This talk tracks the emergence of virtual reality during the “VR boom” of the early 1990s, exploring how the cultural understanding of VR transformed as it crossed the Pacific and was taken up in Japan. Japan's embrace of VR shifted it away from both its early military contexts and American-style techno-utopianism, reimagining the technology instead as a more personal medium for accessing imaginary worlds. Through an exploration of this alternative VR trajectory, this presentation provides a missing but vital context for understanding the global VR revival of recent years.
About the Presenter
Paul Roquet is Associate Professor of Media Studies and Japan Studies at MIT. He studies the use of media as personal technologies of perceptual and emotional self-regulation. Ambient Media: Japanese Atmospheres of Self (Minnesota, 2016) explores how music, video, art, film, and literature came to be used as tools of individual atmospheric mood control, theorizing what it means to treat media as a sensory resource for self-care. His forthcoming book, The Immersive Enclosure: Virtual Reality in Japan (Columbia, 2022) critically rethinks the cultural politics of consumer VR as a project to perceptually center individuals within a privatized virtual space. All of Roquet’s work engages closely with Japanese materials and social contexts, drawing on the country’s history with media technologies to offer new perspectives for a global media studies.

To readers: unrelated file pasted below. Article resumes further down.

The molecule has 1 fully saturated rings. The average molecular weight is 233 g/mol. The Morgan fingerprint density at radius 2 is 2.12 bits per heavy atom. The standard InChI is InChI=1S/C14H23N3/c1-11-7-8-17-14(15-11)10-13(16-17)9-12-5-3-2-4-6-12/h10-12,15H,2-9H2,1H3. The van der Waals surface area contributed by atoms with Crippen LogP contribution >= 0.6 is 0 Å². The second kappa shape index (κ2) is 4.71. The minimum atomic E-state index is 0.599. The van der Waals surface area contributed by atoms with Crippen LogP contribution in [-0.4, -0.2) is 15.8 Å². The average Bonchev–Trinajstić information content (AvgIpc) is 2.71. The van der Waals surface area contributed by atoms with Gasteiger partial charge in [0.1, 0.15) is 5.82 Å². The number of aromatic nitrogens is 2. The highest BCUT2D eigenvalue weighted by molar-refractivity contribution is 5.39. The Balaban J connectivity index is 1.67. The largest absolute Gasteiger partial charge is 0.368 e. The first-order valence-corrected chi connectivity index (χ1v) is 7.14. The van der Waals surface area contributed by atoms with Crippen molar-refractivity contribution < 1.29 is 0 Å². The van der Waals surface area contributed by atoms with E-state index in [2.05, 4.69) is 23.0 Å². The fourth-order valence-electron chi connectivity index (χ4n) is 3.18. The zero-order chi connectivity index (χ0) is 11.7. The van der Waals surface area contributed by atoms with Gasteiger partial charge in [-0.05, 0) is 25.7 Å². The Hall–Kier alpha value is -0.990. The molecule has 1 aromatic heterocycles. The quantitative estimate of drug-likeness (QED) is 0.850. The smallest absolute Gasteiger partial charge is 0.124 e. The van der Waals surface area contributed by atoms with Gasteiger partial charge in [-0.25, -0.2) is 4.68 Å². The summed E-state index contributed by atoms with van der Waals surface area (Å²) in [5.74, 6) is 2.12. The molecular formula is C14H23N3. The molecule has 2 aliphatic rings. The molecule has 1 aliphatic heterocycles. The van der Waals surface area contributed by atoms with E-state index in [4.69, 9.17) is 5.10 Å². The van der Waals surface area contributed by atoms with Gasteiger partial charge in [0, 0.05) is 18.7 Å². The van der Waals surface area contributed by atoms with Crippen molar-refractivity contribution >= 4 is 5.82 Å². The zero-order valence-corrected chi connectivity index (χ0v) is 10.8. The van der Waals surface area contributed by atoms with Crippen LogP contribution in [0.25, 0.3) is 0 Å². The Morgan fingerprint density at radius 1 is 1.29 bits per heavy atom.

About the Harvard Discovery Series
Formerly known as The Digital Futures Discovery Series, the Harvard Discovery Series is a collaboration between Cabot Science Library and the Harvard University Digital Scholarship Group (DSSG). This event series brings scholars on the frontiers of digital knowledge-making to a Harvard audience in an intimate and interactive setting.